Firstly, let’s debunk one myth: stress is not necessarily a ‘bad’ thing. Without this brilliant ability to feel stress, humankind would not have survived. Our cavemen ancestors, for example, used the onset of stress to alert them to a potential danger, such as a sabre-toothed tiger.
What is stress?
Stress is primarily a physical response. When stressed, the body thinks it is under attack and switches to ‘fight or flight’ mode, releasing a complex mix of hormones and chemicals such as adrenaline, cortisol and norepinephrine to prepare the body for physical action. This causes a number of reactions, from blood being diverted to muscles to shutting down unnecessary bodily functions such as digestion.
The challenge is when our body goes into a state of stress in inappropriate situations. When blood flow is going only to the most important muscles needed to fight or flee, brain function is minimised. This can lead to an inability to ‘think straight’; a state that is a great hindrance in both our work and home lives.
One of the difficulties with stress is that people experience stress in different ways. This contributes to stress manifesting itself differently. So, it would be wrong to over generalise when giving advice on how to identify stress in others. However, what we can say is that because stress has negative effects, it will usually manifest itself one way or another.
Signs and symptoms
Stress targets the weakest part of our physiology or character; if you are prone to headaches or eczema, these will flare up. If you have low levels of patience or tolerance for others, this will be the first area to present under times of stress.
Stress isn’t avoidable but it is manageable. A key step to minimise risk is to identify stress-related problems as early as possible, so that action can be taken before serious stress-related illness occurs.
- Poor judgement
- Inability to concentrate
- ‘Brain Fog’
- Starting many tasks but achieving little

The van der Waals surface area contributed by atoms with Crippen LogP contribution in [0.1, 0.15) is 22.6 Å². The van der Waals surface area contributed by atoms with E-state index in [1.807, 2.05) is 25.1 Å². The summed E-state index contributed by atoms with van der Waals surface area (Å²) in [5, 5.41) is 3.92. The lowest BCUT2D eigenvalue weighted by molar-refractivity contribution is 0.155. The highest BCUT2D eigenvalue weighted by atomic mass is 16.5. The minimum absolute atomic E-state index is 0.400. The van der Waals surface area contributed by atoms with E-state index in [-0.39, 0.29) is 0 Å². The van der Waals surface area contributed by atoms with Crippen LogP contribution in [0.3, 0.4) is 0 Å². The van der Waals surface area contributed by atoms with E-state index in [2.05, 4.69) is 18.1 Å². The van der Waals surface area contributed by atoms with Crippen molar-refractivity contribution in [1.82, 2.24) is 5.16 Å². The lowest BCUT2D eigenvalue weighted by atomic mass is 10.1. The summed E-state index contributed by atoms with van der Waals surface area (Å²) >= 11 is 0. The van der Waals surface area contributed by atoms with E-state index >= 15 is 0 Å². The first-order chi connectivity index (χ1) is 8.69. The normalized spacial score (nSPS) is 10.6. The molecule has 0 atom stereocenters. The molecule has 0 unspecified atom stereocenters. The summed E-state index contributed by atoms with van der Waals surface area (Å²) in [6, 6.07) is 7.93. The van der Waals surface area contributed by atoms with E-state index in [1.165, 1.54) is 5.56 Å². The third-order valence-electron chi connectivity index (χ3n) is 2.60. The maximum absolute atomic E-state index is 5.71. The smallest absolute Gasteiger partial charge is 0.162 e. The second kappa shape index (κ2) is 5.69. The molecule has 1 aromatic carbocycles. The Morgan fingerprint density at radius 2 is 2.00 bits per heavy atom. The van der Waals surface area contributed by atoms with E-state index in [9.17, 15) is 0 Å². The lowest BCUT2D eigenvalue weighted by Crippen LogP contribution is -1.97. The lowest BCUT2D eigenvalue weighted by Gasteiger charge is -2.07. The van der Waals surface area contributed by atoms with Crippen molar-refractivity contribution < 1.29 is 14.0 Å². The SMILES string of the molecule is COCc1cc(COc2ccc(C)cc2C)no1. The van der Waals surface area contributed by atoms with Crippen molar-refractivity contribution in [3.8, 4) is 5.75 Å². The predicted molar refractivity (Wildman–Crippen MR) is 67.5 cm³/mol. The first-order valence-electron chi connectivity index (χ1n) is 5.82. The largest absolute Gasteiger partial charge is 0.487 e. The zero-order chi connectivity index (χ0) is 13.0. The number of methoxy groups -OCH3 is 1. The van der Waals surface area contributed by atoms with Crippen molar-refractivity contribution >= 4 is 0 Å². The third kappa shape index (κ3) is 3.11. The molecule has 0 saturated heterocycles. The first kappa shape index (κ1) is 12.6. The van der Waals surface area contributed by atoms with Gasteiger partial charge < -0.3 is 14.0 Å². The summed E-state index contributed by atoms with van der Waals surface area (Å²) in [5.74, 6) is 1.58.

- Fatalistic thinking
- Feeling overwhelmed
- Rapid heartbeat
- Aches and pains
- Frequent colds
- Skin complaints
- High blood pressure
- Chest pain
- Isolating yourself from others
- Sleeping too little or too much
- Loss of sense of humour
- Increased intake in alcohol, cigarettes and caffeine to relax
Managing and coping with stress
Recognising stress and its causes and taking steps to look after your wellbeing can help you deal with pressure, and reduce the impact that stress has on your life. This is sometimes called developing emotional resilience – the ability to adapt and bounce back when something difficult happens in your life.
If you feel that stress is starting to affect your physical and mental health, there are lots of ways you can help yourself and access support. The most crucial thing you can do when you are stressed or anxious is to make sure you are continuing to look after yourself. Make time to relax when you need to and learn to say no to requests that are too much for you.
If you need support and your employer offers Vivup’s Employee Assistance Programme (EAP) it is available 24/7, 365 days a year and here to help you. The 24-hour telephone helpline is responsive, confidential, and totally independent, acting as an invaluable support for advice and short-term low intensity help. To find out more about the resources available to you, visit vivup.co.uk